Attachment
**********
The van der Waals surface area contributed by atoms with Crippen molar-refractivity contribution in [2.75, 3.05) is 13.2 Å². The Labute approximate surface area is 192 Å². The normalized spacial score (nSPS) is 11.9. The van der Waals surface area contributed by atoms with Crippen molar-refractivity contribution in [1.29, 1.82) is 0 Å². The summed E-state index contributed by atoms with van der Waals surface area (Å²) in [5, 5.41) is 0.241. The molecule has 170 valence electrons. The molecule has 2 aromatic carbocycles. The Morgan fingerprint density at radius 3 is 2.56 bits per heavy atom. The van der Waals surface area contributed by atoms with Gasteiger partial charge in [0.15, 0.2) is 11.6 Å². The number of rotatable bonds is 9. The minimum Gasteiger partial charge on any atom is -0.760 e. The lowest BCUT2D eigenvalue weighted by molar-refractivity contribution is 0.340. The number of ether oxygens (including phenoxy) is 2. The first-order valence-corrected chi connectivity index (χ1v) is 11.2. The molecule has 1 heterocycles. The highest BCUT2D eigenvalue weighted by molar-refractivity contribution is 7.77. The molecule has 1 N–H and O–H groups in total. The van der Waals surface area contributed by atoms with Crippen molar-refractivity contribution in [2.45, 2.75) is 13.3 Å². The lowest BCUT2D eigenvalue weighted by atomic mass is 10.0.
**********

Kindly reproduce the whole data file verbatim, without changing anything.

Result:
The van der Waals surface area contributed by atoms with Crippen molar-refractivity contribution in [2.75, 3.05) is 13.2 Å². The Labute approximate surface area is 192 Å². The normalized spacial score (nSPS) is 11.9. The van der Waals surface area contributed by atoms with Crippen molar-refractivity contribution in [1.29, 1.82) is 0 Å². The summed E-state index contributed by atoms with van der Waals surface area (Å²) in [5, 5.41) is 0.241. The molecule has 170 valence electrons. The molecule has 2 aromatic carbocycles. The Morgan fingerprint density at radius 3 is 2.56 bits per heavy atom. The van der Waals surface area contributed by atoms with Gasteiger partial charge in [0.15, 0.2) is 11.6 Å². The number of rotatable bonds is 9. The minimum Gasteiger partial charge on any atom is -0.760 e. The lowest BCUT2D eigenvalue weighted by molar-refractivity contribution is 0.340. The number of ether oxygens (including phenoxy) is 2. The first-order valence-corrected chi connectivity index (χ1v) is 11.2. The molecule has 1 heterocycles. The highest BCUT2D eigenvalue weighted by molar-refractivity contribution is 7.77. The molecule has 1 N–H and O–H groups in total. The van der Waals surface area contributed by atoms with Crippen molar-refractivity contribution in [2.45, 2.75) is 13.3 Å². The lowest BCUT2D eigenvalue weighted by atomic mass is 10.0.